A Brief Guide to Athletic Recruitment
- What is Athletic Recruitment?
- How Do You Become an Athletic Recruit?
- How is the Admissions Process Different for an Athletic Recruit?
If you are a high school athlete applying to college, knowing the in’s and out’s of the athletic recruitment process is important because it is relevant to the rest of your college application process. Because colleges need athletes to play on their sports teams and want to recruit the best players, this process is important to be aware of when applying because it can affect your application process – and it is a great tool to have in your college application toolbox.
What is Athletic Recruitment?
Athletic recruitment is the process by which colleges seek out high school athletes for sports teams. Colleges’ athletic teams and their need for skilled athletes influence the admissions process. If you are a star athlete in a particular sport, you may be a more desirable candidate for a college because you can improve their school’s performance and records in that sport.
The influence of athletics reflects two truths about both college admissions and colleges in general. First of all, admissions committees recognize that athletic achievement likely represents dedication and hard work, which are two important qualities for college applicants to have, no matter what their extracurricular activities are. Secondly, the presence of athletics in admissions demonstrates that colleges are communities that embrace skills beyond academics alone. Sports are an important part of culture and revenue at many colleges, so having strong athletic teams is often important to them. Colleges may recruit top athletes because they want students who contribute to student life, in addition to high-performing sports teams.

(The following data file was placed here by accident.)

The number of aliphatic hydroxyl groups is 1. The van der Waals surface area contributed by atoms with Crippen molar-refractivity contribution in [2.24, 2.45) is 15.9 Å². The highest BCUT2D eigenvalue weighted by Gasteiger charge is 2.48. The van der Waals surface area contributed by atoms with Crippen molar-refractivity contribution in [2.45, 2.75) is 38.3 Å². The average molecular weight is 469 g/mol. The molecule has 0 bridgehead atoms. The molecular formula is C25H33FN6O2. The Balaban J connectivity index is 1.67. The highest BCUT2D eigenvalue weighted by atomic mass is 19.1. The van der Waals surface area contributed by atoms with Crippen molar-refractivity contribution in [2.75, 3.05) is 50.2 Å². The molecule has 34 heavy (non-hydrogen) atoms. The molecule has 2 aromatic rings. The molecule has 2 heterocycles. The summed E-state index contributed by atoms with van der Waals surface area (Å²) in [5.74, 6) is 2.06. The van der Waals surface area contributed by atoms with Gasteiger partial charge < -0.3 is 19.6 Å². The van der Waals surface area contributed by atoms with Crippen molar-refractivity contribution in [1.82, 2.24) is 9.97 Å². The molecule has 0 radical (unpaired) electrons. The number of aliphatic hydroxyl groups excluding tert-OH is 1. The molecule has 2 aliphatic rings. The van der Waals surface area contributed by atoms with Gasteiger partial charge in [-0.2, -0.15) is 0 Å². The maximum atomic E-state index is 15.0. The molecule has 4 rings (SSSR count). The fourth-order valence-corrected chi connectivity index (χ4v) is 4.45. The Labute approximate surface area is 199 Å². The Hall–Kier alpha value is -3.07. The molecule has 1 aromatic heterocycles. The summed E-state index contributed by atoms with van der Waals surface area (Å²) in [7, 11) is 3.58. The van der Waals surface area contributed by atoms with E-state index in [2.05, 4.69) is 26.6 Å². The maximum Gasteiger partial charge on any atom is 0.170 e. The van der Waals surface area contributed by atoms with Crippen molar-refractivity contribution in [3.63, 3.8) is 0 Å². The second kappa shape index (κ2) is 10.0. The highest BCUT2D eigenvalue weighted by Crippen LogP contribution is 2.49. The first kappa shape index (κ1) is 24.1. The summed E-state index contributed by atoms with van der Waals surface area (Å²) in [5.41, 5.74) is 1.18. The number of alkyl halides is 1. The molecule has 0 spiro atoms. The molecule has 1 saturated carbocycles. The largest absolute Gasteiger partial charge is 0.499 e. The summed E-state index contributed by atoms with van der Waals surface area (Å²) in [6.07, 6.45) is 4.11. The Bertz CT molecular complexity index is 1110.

How Do You Become an Athletic Recruit?
As with your performance in school, becoming an athletic recruit depends on your performance on the field long before you even start the college application process. Colleges are interested in recruiting athletes who have been working at their sport for a long time, both so they can track your progress, but also so that they can see that you are committed to your sport – coaches are looking for athletes with long-term dedication.
To get attention from colleges and to demonstrate your athletic abilities in different ways, participate in a variety of sporting events. These may include, but are not limited to, winning major awards, tournaments, and championships; attending showcases where college coaches scout for college athletes; playing on summer, club, or travel teams; and attending college-hosted camps. As with most opportunities for advancement, networking and making strong connections are highly important. Getting your name and face into coaches’ minds will make you a more memorable candidate – someone they want to consider for their teams.
If you are a nationally competitive high school athlete, you may be actively sought out by recruiters. But this is only if you are really well known. Otherwise, you will likely need to be proactive and approach schools and coaches by yourself, often by email, and self-promote your skills. For tips on how to communicate effectively with and market your skills to coaches, check out our CollegeVine guide How to Get Noticed by College Sports Recruiters.
How is the Admissions Process Different for an Athletic Recruit?
The process of athletic recruitment is usually handled primarily by college coaches. Sometimes it starts earlier than the standard college application process (see below for more information). The recruitment process may vary slightly from school to school, but overall the general procedures are standardized by the National Collegiate Athletic Association (NCAA) to ensure fair recruitment practices.